Tablets as part of an Educational Toolbox
As a parent of a child with complex needs, I see the emergence of smartphones and tablets as providing a tool alongside all of the other traditional toys and books and everyday objects used daily and in play to stimulate our children. All these things support learning and development together and not in isolation. Education is a holistic experience happening throughout the day and in our toolbox is a range from pots and pans taken from the kitchen cupboard to 21st century technology: tablets and apps.
When William was born with Down syndrome in 2005, we read everything we could about his disability and actively engaged in early intervention programs. His additional learning disabilities led to us working with professionals from
Linking with other parents and professionals also gave us valuable hints and tips about bringing up a disabled child alongside an older sibling.
When I first discovered the iPad in early 2011, I thought “Wow!” and visualised all the opportunities for teaching children like William. For a child who has very poor fine motor skills, pencil, paper and objects pose additional learning challenges. With suitable apps, a tablet can circumvent these issues, allow a child to focus on learning, and to demonstrate what they know and can do.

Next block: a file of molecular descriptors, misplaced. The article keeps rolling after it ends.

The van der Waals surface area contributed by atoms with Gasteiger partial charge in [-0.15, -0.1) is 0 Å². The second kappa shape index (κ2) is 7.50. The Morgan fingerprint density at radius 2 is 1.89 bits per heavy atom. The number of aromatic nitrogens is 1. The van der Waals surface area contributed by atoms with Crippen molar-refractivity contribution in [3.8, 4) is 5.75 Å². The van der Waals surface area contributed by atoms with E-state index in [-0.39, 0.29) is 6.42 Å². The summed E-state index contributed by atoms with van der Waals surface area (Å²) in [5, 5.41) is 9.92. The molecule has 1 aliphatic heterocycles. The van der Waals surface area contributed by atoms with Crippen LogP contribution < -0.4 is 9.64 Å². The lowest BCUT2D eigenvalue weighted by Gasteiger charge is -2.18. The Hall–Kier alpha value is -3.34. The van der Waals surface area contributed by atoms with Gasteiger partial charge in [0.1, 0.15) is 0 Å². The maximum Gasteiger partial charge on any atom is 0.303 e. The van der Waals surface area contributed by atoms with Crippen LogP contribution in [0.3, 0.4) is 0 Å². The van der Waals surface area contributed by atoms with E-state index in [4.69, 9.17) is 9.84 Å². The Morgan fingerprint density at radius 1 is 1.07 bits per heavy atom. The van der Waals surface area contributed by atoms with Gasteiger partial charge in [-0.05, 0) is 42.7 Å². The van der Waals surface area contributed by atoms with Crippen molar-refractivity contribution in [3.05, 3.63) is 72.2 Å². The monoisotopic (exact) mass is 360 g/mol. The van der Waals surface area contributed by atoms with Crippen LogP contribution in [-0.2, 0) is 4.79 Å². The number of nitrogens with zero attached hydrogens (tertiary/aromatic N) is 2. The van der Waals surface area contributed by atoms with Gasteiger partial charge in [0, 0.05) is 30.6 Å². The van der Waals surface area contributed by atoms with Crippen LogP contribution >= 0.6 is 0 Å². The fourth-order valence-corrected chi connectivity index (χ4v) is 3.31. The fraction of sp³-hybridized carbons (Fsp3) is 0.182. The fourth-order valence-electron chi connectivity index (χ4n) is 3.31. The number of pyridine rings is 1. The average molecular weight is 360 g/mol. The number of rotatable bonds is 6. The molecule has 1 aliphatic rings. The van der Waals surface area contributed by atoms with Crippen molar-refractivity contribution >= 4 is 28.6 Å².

Most typically developing children acquire these skills naturally, and often we don’t notice the transitions from one milestone to the next. However for children with special needs there are small steps between each developmental milestone and progress is at a much slower pace. There is also the need for scaffolding and extra support to develop even the most basic of skills and this can be over a much longer period if not several months and even years for some children. Progress varies widely from child to child.
There is an increasing body of evidence that suitably designed apps produce surprisingly rapid gains across the curriculum. As well as developing literacy, speech, writing and numeracy, they have been shown to improve underlying skills including hand-eye coordination, fine motor skills, attention and self-esteem.
When we received a grant-funded iPad for William, we were disappointed to find so many cluttered and distracting apps that he couldn’t use. This led my husband and I to develop a range of apps ourselves at Special iApps. To our amazement and delight, these are now being used to support children with SEN in many languages around the world as part of an educational toolbox at home and at school.